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9 tk S. XI. JAN 17,1903.]



the Gentleman's Magazine that Farquhar's masterly characterization of Foigard was drawn from some actual personage, and now I have by accident stumbled upon what appears to be a somewhat curious confirma- tion of that idea. Pepys, under date 6 February, 1663/4, writes :

"Home, whither came one Father Fogourdy, an Irish priest, of my wife's and mother's acquaintance in France a sober and discreet person, but one that I would not have converse with my wife for fear of meddling with her religion. He confirms to me the news that for certain there is peace between the Pope and King of France." A few days later Fogourdy calls again on Mrs. Pepys, to beg her go hear a French sermon, and again the diarist has his mis- givings.

Although 'The Beaux' Stratagem' was written almost forty years later, I make no doubt that we have here the prototype of Foigard. It would be interesting to learn further details of this Father Fogourdy, with the view of determining Farquhar's reason for pillorying him in his famous comedy.


" EJULATE." The ' N.E D.' gives the s. emulation in the sense of "wailing, lamenta- tion," but not the v. ejulate, as in the following quotation :

1660. "They ejulate, weep, and lament with exotick gestures, and tortions, and in these postures having walked round the town, they return to the corps with numbers of people, and when the body is borne to the Temple, then they raise yet lowder cries and emulations." ' The World Surveyed ; or, the Famous Voyages and Travailes of Vincent le Blanc,' trans. by~F. B[rooke], Gent. (London, 1660).


RUSSIAN SUPERSTITIONS. In Kussia it, is said that you should laugh when you pass the salt, otherwise you will make bad friends. If children find a dead toad, they are told to leave it lying on its back, other- wise something but I am not sure what will happen to the sun. Pouchkine, in 'Eugene Oneguine,' also mentions four superstitions that apparently may influence the minds of people who are socially well placed. Thus the heroine Tattiana con- cludes that there will be visitors if the cat strokes its face with one paw and purrs ; she shudders and grows pale if she suddenly notices the crescent of the new moon on her left ; if she sees a meteor cross the sky she makes haste to wish for something before it has vanished ; and if a hare crosses her path, she anticipates certain misfortune. I may perhaps be permitted to add, though it is not a superstition, that in some families in Little Russia the people put hay under the table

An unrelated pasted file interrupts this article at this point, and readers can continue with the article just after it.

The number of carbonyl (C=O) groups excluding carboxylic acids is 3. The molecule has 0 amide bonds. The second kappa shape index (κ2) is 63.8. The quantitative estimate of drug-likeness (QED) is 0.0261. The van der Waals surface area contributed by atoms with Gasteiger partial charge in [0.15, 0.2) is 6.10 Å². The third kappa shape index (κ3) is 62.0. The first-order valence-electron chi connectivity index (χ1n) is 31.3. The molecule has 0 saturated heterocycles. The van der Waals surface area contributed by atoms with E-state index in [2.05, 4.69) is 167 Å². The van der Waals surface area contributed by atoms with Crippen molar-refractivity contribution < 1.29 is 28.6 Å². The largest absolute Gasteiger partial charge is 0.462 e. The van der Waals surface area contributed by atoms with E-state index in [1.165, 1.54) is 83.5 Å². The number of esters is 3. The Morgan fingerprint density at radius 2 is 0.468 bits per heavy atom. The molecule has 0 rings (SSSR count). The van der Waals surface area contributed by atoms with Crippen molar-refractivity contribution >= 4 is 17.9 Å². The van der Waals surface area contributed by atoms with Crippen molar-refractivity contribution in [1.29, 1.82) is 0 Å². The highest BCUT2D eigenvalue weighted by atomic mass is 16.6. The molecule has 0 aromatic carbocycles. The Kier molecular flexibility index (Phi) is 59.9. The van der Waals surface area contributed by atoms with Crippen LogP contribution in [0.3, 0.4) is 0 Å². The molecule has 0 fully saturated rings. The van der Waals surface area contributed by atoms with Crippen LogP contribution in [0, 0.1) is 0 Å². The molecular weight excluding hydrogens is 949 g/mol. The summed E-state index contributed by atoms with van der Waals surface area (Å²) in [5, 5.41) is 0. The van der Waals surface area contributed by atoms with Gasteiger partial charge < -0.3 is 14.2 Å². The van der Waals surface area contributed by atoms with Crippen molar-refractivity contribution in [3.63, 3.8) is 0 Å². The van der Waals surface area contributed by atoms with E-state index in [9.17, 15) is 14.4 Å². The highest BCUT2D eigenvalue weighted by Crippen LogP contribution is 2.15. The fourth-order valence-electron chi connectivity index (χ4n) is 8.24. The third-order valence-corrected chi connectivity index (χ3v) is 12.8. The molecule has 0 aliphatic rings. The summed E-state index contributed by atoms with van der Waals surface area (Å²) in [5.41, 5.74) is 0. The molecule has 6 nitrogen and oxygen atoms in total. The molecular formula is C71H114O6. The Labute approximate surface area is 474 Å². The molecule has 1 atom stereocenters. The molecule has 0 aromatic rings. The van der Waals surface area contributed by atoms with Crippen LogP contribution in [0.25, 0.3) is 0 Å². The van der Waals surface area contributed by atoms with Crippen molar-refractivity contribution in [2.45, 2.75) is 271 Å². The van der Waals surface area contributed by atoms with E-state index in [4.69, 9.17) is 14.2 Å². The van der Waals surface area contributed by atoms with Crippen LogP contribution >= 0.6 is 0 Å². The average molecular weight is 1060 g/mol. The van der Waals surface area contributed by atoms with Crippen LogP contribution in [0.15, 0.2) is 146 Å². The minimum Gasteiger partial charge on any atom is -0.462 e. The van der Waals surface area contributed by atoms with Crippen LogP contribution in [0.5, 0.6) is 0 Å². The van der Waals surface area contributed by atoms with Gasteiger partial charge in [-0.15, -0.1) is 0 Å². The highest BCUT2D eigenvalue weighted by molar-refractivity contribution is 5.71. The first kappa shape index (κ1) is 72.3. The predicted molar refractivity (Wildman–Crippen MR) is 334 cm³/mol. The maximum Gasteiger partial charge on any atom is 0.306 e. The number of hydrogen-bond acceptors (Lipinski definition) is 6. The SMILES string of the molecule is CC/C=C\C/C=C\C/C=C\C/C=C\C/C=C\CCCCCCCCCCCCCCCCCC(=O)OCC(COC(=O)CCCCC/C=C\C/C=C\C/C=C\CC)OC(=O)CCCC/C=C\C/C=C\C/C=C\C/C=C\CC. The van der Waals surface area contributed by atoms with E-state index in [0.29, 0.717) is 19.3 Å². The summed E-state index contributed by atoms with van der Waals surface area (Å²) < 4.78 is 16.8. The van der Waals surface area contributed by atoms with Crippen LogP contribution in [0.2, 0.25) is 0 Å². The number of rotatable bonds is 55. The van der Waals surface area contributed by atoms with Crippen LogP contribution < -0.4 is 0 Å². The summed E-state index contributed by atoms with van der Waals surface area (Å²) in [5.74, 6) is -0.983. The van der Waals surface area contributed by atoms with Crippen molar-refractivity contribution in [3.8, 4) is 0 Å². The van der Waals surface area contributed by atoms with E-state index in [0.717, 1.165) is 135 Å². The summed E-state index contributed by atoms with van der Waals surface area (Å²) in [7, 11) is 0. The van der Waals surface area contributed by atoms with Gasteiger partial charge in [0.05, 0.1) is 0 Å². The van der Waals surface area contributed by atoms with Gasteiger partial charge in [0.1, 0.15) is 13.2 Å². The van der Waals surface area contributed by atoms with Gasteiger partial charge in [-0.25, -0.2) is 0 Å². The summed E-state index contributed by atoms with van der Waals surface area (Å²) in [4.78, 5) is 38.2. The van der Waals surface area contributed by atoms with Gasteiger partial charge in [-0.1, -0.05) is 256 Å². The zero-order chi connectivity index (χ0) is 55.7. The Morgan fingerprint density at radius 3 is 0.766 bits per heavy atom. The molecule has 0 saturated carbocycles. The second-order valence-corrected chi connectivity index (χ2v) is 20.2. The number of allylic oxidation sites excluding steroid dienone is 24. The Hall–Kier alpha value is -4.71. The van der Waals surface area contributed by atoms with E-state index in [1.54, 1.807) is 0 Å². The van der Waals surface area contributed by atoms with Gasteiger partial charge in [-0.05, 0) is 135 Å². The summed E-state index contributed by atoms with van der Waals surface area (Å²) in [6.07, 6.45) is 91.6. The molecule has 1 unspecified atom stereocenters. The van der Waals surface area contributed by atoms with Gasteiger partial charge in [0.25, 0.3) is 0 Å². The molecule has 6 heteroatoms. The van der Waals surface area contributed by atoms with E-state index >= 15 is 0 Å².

loth on Christmas Day, in commemoration I the fact that the Nativity took place in a table. T. P. ARMSTRONG.

"ROLLICK." This is a form that seems to lave intermittent vitality, and probably attention has previously been drawn to it "n these columns. Those who use it may 'eel that it is a reasonable substantive from the stern that gives " rollicking " (v. rollick), ust as "frolic" and "frolicking" are con- nected. An example of the noun occurs in the Edinburgh Review for October, 1902, p. 439, where a writer on ' Poetry in the Nineteenth Jentury ' is at the trouble to deny to Crabbe " the rollick and burliness of Dryden." Perhaps the word may yet take its place as a useful abstract term, but at present it seems to lack literary recognition.


"DUTCH COURAGE." This quality, which N E.D.' defines as the colloquial phrase for "bravery induced by drinking," has only two illustrative quotations in that work : one from Scott, in * Woodstock,' dated 1826, and the other from Mr. Herbert Spencer, in ' Studies in Sociology,' dated 1878. But there should urely be earlier examples ; for the precise idea, though not the phrase, is to be traced to the Anglo-Dutch wars of the time of Charles II. Waller, in his 'Instructions to a Painter, for the Drawing of the Posture and Progress of His Majesty's Forces at Sea, under the Command of His Highness-Royal ; together with the Battle and Victory ob- tained over the Dutch, June 3, 1665,' wrote : The Dutch their wine, and all their brandy lose, Disarmed of that from which their courage grows.

And again :

But Bacchus now, which led the Belgians on,

So fierce at first, to favour us begun ;

Brandy and wine (their wonted friends) at length

Render them useless, and betray their strength.

It is to that period, therefore, that one should look for the earliest use of the phrase, though the ' Century Dictionary,' it is to be noted, gives its one illustrative quotation from Charles Kingsley's 'Westward Ho': "Pull away at the usquebaugh, man, and swallow Dutch courage, since thine English is oozed away." But there appears no proof that the phrase was of Elizabethan use.

ALFRED F. ROBBINS. [See 2 d S. vii. 277.]

'RECORDS OF BUCKINGHAMSHIRE.' I have to correct an error in foot-note at 9 th S. x. 513. The above-named serial is in the British Museum, though not, as 1 think, adequately indexed. See 'Academies' index, 'Archi-